Elyse Myers 40:51
wow. And do you find that released you to like, be more natural and give yourself it probably also helped you reflect more, because if you’re here, if you’re feeling like it’s helping you heal and grow, it leaves you space to do that in your episode 2, and you didn’t have that before us.
Punkie Johnson 41:10
And another thing I noticed with podcasting, you don’t have to rush it. No. And you can always take your time and process before you respond.
Elyse Myers 41:19
Yeah, I hope it’s like the most wildly successful podcasts and you’re like, I’m so busy with this. I can barely even do comedy. So I’m gonna do both punky this has been amazing. I’ve like just I could talk to you all day.
Punkie Johnson 41:31
Listen, you know, I’ve been doing a whole bunch of podcasts and no shades anybody. But I’ve actually just had so much fun just having this conversation with you. You took me back down memory lane so glad, and made me feel grateful to be doing comedy in a different type of way again, so thank you.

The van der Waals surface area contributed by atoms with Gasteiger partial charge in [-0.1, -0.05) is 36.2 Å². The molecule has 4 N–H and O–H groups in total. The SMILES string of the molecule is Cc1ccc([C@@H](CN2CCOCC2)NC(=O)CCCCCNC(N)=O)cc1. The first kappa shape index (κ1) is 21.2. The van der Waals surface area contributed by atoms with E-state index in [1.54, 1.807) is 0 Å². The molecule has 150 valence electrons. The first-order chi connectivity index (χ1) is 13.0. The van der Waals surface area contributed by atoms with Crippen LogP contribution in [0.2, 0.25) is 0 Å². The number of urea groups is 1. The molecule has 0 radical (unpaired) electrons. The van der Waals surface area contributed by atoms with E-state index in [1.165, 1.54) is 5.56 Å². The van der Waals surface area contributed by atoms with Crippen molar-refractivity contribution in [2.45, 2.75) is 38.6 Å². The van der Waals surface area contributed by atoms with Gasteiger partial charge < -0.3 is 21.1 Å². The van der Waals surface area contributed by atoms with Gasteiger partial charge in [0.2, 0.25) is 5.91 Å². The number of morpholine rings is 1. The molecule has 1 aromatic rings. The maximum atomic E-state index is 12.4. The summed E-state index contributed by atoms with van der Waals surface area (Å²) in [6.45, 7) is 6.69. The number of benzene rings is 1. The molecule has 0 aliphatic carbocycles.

Elyse Myers 41:49
Okay, that’s it for my conversation with Punkie Johnson. Definitely check out her podcast love thing. And if you liked this show, give us a rating and a review. It helps more people find us all right, we back next week. Bye.
Elyse Myers 42:04
There’s more Funny Cuz It’s True with Lemonada Premium. Get access to all of Lemonada’s Premium content, including my five questions with Punkie Johnson coming out this Friday. Subscribe now and Apple podcasts.
Elyse Myers 42:16
Funny Cuz It’s True is a Lemonada Media and Powderkeg production. The show is produced by Claire Jones, Zoe Dennis and […], our associate producer is Tiffany Buoy. Rachel Neil is our senior director of new content and our VP of weekly production is Steve Nelson. Executive Producers are Stephanie Wittels Wachs, Jessica Cordova Kramer, Paul Feig, Laura Fisher, […] and me Elyse Myers. The show is mixed by Brian Castillo and Johnny Evans. Our theme song music was written by me and scored by Xander Singh.